San Francisco

David Ireland

Leah Levy Gallery

The paradigmatic “artist’s space” is a converted loft—large, white, monolithic. David Ireland’s “House” is different; it is a real house, an 1886 Victorian, the stuff of real estate speculation, transformed into an Arte Povera Frick, a folk art reliquary full of Ireland himself and his neo-Dada objects. The charm of this cult object derives from its mystery, its off-beat whimsy, its immaculate, funky presentation, which is emptied of the ordinariness of daily life.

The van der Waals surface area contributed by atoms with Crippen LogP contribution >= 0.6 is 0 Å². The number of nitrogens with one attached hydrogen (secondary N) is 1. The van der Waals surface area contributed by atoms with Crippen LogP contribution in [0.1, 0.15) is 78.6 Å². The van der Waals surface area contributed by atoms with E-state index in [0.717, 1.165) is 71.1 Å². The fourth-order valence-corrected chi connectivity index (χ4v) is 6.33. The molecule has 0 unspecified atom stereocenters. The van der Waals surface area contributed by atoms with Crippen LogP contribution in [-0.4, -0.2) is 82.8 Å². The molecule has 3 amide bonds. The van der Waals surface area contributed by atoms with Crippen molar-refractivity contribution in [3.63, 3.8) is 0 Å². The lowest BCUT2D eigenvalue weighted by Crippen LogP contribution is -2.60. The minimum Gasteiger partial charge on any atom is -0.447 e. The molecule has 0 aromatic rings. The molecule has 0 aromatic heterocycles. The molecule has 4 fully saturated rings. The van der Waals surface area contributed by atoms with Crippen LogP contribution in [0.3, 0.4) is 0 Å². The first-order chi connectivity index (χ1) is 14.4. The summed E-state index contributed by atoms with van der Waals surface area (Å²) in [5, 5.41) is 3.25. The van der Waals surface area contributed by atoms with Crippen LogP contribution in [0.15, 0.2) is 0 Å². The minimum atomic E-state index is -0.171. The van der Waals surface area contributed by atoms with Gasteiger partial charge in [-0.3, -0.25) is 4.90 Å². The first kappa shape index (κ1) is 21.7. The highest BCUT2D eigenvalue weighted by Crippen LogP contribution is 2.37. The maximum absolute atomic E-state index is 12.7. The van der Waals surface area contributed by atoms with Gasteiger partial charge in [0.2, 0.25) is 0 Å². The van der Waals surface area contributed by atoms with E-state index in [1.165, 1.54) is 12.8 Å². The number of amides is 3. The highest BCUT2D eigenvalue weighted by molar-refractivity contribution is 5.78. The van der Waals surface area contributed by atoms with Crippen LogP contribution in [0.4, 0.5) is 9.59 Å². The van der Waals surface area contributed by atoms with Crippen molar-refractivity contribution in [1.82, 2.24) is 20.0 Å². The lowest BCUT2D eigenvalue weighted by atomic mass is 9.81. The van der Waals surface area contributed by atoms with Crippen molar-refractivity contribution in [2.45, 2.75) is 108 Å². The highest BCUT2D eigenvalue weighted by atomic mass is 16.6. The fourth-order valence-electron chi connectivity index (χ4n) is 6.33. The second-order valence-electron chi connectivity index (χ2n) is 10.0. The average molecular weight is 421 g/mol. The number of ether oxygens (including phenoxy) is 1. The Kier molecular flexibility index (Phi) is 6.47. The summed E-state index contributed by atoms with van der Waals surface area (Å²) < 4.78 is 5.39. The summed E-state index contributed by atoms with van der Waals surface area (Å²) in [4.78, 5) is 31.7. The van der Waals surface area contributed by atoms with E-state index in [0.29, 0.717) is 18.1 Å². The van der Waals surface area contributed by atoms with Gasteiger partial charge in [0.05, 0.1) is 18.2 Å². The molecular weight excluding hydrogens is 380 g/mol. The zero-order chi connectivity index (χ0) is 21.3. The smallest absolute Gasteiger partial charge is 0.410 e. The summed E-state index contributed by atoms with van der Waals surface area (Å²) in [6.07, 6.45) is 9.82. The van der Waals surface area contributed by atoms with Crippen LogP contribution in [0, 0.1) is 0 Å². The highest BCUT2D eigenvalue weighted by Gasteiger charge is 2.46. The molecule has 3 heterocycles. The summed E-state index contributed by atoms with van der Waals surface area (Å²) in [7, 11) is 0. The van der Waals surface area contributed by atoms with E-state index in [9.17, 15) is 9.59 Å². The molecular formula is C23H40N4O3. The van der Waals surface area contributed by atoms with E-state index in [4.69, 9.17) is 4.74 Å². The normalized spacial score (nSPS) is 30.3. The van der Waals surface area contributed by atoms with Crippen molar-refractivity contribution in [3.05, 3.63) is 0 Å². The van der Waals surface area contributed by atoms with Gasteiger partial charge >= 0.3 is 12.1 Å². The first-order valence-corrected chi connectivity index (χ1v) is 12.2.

Situated on a ghetto corner, the house has a battleship gray exterior, an implicit denial of the conventional gingerbread prettiness that defines the multicolored bourgeois Victorian. The grayness is an assertion of armored reticence, camouflage suited to a war zone. The foyer offers the first in a series of paradoxes: it is dark, bare, unfinished and yet highly contrived. Immediately poignant, it remains absolutely impersonal

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